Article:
Techstars — a global accelerator that's backed unicorns like Remitly and Sendbird — announced yesterday that it was shutting down its programme in Stockholm immediately, despite a new cohort having just started the course.
"We have made the difficult decision to close the Stockholm accelerator due to the unique complexity and relative high costs of the market,” Techstars tells Sifted.
“This is not a decision we take lightly as we know it is disruptive to the founders on the programme. They have been given the option to continue through a virtual programme specifically for them or if they choose, to receive their equity back."
The Swedish branch of the accelerator, which opened in the autumn of 2021, welcomed a new cohort of 30 founders just weeks ago. The startups enrolled in Stockholm include founders from France, Spain, Estonia and Sweden who had travelled to the city to attend the sessions in person, according to participants.
Whatever goes on behind the scenes, there must have been other possible solutions to this
Members of the ecosystem were surprised at how abruptly Techstars’ decision came. Some international mentors who had flights for Stockholm booked on Thursday morning said they found out by email on Wednesday evening that all sessions for the programme had been cancelled.
“This is incredibly unfair to the startups, many of them changed their lives and left their countries to come to Stockholm. Whatever goes on behind the scenes, there must have been other possible solutions to this,” one mentor tells Sifted.
Every year Techstars invests about $130m in 500 or so startups that participate in its three-month programmes. It's backed over 3,000 companies since 2006. The company has almost 50 accelerators in a dozen countries around the world. Its presence in Europe includes programmes in Paris, London, Berlin, Oslo and Amsterdam.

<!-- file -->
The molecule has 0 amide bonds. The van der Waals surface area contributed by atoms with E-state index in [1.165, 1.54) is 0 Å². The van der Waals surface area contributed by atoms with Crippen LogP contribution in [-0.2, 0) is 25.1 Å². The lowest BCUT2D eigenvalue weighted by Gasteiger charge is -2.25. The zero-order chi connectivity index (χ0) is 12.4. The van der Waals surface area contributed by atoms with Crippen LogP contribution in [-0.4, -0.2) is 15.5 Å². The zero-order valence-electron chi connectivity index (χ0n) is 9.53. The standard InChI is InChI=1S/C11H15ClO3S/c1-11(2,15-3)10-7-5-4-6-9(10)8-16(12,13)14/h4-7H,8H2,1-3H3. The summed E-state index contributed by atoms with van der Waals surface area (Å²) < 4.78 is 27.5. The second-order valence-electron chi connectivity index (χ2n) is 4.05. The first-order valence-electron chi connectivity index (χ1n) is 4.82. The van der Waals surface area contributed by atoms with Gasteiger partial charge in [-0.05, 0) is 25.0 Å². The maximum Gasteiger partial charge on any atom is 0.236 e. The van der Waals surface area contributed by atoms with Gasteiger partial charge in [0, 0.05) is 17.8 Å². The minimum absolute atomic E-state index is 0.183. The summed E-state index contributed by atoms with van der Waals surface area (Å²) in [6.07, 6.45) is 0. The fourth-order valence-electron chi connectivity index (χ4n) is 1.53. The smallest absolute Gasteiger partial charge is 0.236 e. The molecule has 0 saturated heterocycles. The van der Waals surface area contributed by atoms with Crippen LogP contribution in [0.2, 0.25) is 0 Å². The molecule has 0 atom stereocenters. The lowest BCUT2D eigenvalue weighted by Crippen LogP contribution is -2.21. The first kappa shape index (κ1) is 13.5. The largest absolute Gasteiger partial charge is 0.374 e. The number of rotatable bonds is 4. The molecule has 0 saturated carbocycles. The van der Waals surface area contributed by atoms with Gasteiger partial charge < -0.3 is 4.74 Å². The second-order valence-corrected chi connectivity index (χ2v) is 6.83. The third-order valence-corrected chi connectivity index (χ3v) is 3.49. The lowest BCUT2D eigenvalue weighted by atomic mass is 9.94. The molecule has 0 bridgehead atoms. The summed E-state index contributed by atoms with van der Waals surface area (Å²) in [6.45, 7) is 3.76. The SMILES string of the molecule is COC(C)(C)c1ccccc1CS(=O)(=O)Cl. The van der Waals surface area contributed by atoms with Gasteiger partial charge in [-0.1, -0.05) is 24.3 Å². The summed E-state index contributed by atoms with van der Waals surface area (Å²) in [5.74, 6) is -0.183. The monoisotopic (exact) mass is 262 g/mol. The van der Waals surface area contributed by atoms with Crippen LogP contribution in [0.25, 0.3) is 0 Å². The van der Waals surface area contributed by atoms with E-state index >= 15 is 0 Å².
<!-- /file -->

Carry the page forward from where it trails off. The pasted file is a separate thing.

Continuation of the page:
Founders shocked by the decision
The founders that joined the latest Techstars cohort in Stockholm found out in person at Wednesday lunchtime that the programme had been discontinued.
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“It felt like the rug had been pulled out under our feet — we were in a bit of a shock,” says one of the founders enrolled on the programme. “We still haven’t received a written confirmation.”
Founders that Sifted spoke to described how much they'd enjoyed the first week and a half of the programme and that they think it was unfair on the local Techstars team.
“It was an amazing programme with such a diverse group of founders,” says Saaya Sorrells-Weatherford, cofounder of Emigreat.
It felt like the rug had been pulled out under our feet
“We are startups and ready for a rollercoaster, but the local Techstars team has been so amazing and this hurt us the most,” said Maarit Mäeveer-Eller, cofounder of Votemo.
Mario Calderon, cofounder of Skillmapper, flew in from Spain to join the programme in Stockholm and he hasn’t decided yet whether to leave, stay on with the hybrid programme or join another Techstars location yet.
“It was shocking, this was not what we were expecting,” he says. “If we stay depends on what Techstars will offer us, and we’ll find out in the next few days."
A difficult place to settle
Not all Techstars accelerators are financed by Techstars itself. Some are financed through partnerships with banks like ABN AMRO in Amsterdam, Barclays in London (for its 2020 accelerator) and other large corporates like Equinor in Oslo.
Stockholm’s accelerator didn't have any sponsors — which means it had to make money out of the startups enrolled on the accelerator.
Pär Hedberg, founder of accelerator Sting which has been running for 20 years, believes that Stockholm isn't as easy a place to launch an accelerator as it may look at first glance.
“Stockholm has a startup ecosystem that is very mature and that is sometimes underestimated. It’s not easy to carve out a position for your accelerator here due to the fierce competition,” he says.
Sting, Norrsken Impact Accelerator and Antler are three who have managed to survive in Stockholm. Members of the ecosystem say those have been the winners because Sting had a first-mover advantage, Norrsken has a specific impact focus and Antler is more of a company builder.
Others haven’t done so well. US accelerator 500 Startups launched in Stockholm in 2016 — and was gone one year later.